Ontario Criminal


Motor Vehicles

Dangerous driving
Accused was repeatedly informed of dangerousness of driving

Accused drove vehicle with three passengers and got into race with another vehicle. Accused’s vehicle spun out of control and crashed. S, who was front seat passenger in accused’s car, was ejected from car and suffered serious injuries. Just prior to accident S asked accused twice to slow down but accused refused to comply. Accused was charged with three counts of dangerous driving causing bodily harm. Accused was convicted of dangerous driving related to S but was acquitted regarding other two passengers. Accused appealed conviction. Appeal dismissed. There was sufficient evidence to prove that accused’s driving was cause of S’ injuries. Even though other driver was acquitted of dangerous driving verdicts were not inconsistent. Case against accused was stronger because only accused was being repeatedly informed of dangerousness of driving.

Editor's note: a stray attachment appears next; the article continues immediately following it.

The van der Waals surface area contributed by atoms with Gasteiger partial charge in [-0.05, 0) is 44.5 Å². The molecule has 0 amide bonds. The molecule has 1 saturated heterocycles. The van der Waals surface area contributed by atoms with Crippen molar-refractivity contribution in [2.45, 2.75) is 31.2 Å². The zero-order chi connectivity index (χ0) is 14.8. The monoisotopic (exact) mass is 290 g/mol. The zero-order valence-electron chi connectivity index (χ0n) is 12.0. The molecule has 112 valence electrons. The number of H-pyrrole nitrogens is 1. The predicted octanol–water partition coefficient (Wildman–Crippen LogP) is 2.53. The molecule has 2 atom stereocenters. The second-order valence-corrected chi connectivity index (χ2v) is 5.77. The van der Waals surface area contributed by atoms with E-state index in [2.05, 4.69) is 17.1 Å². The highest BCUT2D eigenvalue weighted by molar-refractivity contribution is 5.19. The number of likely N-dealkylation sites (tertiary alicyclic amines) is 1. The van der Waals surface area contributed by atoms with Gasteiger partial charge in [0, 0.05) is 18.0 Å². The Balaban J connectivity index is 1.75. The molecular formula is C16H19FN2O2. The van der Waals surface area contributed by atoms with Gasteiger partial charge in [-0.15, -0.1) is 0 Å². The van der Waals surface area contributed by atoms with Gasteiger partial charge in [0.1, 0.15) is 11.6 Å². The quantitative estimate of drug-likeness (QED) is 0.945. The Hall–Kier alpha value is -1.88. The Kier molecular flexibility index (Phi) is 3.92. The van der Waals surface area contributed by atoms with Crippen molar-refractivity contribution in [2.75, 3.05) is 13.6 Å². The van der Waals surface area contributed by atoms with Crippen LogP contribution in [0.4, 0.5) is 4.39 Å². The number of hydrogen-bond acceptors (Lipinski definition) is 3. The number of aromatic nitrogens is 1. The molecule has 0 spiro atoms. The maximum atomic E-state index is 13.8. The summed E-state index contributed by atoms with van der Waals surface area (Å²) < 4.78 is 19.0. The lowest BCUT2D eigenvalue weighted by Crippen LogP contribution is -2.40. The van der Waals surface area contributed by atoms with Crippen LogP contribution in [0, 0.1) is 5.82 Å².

R. v. Siddiqui (May. 13, 2016, Ont. C.A., Gloria Epstein J.A., S.E. Pepall J.A., and K.M. van Rensburg J.A., CA C60692) 130 W.C.B. (2d) 364.

cover image

DIGITAL EDITION

Subscribers get early and easy access to Law Times.

Law Times Poll


An Ontario lawyer says that solicitor-client privilege may be threatened by a master’s decision that barred him from representing his own firm in a dispute over a wrongful dismissal claim. Do you agree with the lawyer's assessment?
RESULTS ❯